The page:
The English language already has a number of words basically meaning a confused mixup: muddle, jumble, hodgepodge etc. There is surely room enough to add Kuddelmuddel too though, or would that be a bit too messy?

Morgenmuffel (m)
A Morgenmuffel is somebody who is just not a morning person. They are grumpy and grouchy, and don't function properly until they have their first caffeine fix. I am a bit of a Morgenmuffel myself, especially during the Winter months when it is hard to get out of the bed on a dark, cold morning.

Muckefuck (m)
This isn't as rude as you think. It's the name for coffee substitute, made out of malt or chicory or dandelion root. It's all you could get back in the day in the DDR, but doesn't it sound great? "Do you want some muckefuck, or do you want some real coffee?"

Naschkatze (f)
Naschen is to nibble and Katze is a cat. Put them together and you have a term to describe someone who is always nibbling away at a chocolate bar, or has their hand in a bag of sweets, or keeps helping themselves to the cookie-jar. Actually, we have a real nibble-cat: Cassie is always pestering us for her favorite cat-nip sweets!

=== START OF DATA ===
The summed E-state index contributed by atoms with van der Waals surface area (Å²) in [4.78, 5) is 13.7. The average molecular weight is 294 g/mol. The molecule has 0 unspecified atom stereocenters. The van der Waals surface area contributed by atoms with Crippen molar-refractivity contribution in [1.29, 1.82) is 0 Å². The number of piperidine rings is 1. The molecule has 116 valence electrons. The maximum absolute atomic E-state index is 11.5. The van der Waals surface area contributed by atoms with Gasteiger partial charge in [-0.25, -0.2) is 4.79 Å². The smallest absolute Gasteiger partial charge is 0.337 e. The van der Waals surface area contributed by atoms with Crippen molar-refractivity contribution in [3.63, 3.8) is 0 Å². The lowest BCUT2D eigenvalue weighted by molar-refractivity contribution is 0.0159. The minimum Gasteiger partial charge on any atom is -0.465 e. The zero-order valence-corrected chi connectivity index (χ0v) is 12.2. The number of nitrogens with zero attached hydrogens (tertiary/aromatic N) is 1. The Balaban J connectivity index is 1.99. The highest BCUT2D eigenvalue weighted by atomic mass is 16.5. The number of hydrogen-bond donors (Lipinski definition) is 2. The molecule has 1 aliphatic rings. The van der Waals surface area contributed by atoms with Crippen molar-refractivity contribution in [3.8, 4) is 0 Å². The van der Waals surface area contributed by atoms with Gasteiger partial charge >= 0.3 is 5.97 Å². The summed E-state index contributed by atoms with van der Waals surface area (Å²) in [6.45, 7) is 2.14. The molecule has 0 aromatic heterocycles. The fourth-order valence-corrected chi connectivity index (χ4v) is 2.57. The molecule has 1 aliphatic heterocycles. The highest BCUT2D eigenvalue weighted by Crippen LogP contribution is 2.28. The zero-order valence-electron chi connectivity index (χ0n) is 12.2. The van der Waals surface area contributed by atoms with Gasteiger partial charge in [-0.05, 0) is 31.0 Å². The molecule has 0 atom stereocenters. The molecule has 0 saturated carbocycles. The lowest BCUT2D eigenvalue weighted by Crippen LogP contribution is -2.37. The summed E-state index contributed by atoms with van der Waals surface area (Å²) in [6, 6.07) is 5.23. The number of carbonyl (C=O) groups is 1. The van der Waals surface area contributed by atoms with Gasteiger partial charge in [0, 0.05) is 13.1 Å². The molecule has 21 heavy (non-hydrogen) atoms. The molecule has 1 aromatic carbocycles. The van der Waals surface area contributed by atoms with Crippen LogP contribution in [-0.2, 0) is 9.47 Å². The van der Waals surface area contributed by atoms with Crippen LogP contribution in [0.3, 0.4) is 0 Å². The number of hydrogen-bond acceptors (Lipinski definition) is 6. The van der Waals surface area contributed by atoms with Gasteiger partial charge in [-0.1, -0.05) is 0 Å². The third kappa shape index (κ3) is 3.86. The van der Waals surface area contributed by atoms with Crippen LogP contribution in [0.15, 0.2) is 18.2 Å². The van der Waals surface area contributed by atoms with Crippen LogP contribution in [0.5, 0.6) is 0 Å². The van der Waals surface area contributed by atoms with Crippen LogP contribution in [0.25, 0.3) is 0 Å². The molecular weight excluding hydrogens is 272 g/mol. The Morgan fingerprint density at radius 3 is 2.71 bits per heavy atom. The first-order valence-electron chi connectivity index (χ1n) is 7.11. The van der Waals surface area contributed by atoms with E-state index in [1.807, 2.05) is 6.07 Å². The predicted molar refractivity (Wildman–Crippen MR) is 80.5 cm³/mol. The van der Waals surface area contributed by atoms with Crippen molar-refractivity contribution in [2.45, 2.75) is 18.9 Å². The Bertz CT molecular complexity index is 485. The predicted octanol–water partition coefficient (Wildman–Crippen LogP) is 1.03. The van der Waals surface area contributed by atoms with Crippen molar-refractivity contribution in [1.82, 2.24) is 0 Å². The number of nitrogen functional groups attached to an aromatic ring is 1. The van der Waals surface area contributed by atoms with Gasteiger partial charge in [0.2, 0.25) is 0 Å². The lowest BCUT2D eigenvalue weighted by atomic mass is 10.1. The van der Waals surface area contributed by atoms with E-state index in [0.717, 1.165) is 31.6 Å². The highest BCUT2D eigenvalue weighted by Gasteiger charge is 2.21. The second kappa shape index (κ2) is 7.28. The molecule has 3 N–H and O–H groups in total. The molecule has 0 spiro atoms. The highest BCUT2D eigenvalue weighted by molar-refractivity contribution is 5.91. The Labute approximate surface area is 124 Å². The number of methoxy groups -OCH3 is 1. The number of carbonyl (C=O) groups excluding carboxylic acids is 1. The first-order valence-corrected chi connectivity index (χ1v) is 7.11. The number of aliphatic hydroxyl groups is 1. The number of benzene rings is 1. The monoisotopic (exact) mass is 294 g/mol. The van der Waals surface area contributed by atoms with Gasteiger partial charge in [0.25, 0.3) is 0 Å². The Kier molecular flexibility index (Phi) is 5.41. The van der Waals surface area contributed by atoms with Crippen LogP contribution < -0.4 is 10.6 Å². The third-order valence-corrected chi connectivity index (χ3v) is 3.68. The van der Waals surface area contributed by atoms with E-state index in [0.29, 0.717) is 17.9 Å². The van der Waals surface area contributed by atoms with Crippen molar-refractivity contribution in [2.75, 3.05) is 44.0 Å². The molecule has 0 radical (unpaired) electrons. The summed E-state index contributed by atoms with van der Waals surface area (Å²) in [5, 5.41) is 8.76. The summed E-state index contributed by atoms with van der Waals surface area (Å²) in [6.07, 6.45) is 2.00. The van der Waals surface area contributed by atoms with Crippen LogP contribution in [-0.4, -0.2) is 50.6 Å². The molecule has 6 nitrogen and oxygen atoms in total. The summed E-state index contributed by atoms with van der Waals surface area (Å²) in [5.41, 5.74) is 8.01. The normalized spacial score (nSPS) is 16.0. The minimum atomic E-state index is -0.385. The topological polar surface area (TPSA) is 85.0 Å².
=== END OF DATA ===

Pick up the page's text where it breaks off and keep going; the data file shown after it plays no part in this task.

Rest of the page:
Rabenmutter (f)
In German folk-lore, ravens are supposed to throw their fledglings out of the nest before they are able to fly, and expect them to fend for themselves (see the Grimm's story The White Snake' for example). By analogy a Rabenmutter is a selfish or uncaring mother who doesn't look after her children properly. Though both raven parents are supposed to be cold-hearted, I don't think there is a similar term Rabenvater. Typical!

Schneebesen (m)
English has a word for the thing you beat up a merangue from an egg white with; it is an egg whisk of course. The German word is rather more colourful - it means a snow broom!

Schnickschnack (m)
English has knick-knack and bric-a-brac, so let it also have Schnickschnack!

Sehnsucht (f)
I think this is a romantic but sad word: it means an intensely emotional longing, yearning, or craving for something, bordering on addiction. There isn't an equivalent word in English. It is also the name of the second album by German industrial metal giants Rammstein, which was released in 1997.

Sitzriese (m)
You know when you go to the cinema, and somebody just has to go and sit down in front of you and all you see for the whole of the film is the back of his head? Then he gets up at the end of the film, and he isn't all that tall at all really, he just has short legs and a long torso. The German's have a word for him - a Sitzreise, or someone who is a giant only when he is sitting down. Now why doesn't English have a word for that?